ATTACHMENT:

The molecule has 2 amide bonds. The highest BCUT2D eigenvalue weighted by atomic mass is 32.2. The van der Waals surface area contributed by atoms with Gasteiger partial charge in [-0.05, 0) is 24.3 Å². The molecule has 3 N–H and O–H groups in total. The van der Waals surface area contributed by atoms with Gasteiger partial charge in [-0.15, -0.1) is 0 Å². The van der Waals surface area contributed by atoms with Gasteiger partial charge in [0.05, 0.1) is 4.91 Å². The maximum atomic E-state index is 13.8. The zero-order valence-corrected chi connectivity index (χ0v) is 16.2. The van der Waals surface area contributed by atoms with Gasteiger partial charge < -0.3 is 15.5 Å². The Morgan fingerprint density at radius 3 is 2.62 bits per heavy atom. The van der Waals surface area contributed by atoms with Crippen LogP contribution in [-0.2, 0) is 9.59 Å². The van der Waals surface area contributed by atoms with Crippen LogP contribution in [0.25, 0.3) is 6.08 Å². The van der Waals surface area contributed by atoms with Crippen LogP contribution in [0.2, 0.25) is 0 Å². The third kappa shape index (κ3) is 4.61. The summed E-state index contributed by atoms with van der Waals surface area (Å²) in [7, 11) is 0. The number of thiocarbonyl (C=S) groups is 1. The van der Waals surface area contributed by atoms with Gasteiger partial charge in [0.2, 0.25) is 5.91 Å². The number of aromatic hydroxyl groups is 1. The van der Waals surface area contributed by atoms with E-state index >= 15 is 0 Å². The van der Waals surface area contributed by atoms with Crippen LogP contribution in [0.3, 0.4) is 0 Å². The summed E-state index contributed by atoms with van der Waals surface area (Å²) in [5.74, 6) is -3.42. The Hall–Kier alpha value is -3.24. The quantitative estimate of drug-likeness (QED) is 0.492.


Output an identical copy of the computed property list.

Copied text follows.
The molecule has 2 amide bonds. The highest BCUT2D eigenvalue weighted by atomic mass is 32.2. The van der Waals surface area contributed by atoms with Gasteiger partial charge in [-0.05, 0) is 24.3 Å². The molecule has 3 N–H and O–H groups in total. The van der Waals surface area contributed by atoms with Gasteiger partial charge in [-0.15, -0.1) is 0 Å². The van der Waals surface area contributed by atoms with Gasteiger partial charge in [0.05, 0.1) is 4.91 Å². The maximum atomic E-state index is 13.8. The zero-order valence-corrected chi connectivity index (χ0v) is 16.2. The van der Waals surface area contributed by atoms with Gasteiger partial charge < -0.3 is 15.5 Å². The Morgan fingerprint density at radius 3 is 2.62 bits per heavy atom. The van der Waals surface area contributed by atoms with Crippen LogP contribution in [-0.2, 0) is 9.59 Å². The van der Waals surface area contributed by atoms with Crippen LogP contribution in [0.25, 0.3) is 6.08 Å². The van der Waals surface area contributed by atoms with Crippen LogP contribution in [0.2, 0.25) is 0 Å². The third kappa shape index (κ3) is 4.61. The summed E-state index contributed by atoms with van der Waals surface area (Å²) in [7, 11) is 0. The number of thiocarbonyl (C=S) groups is 1. The van der Waals surface area contributed by atoms with Gasteiger partial charge in [0.2, 0.25) is 5.91 Å². The number of aromatic hydroxyl groups is 1. The van der Waals surface area contributed by atoms with E-state index >= 15 is 0 Å². The van der Waals surface area contributed by atoms with Crippen LogP contribution in [0.3, 0.4) is 0 Å². The summed E-state index contributed by atoms with van der Waals surface area (Å²) in [5.74, 6) is -3.42. The Hall–Kier alpha value is -3.24. The quantitative estimate of drug-likeness (QED) is 0.492.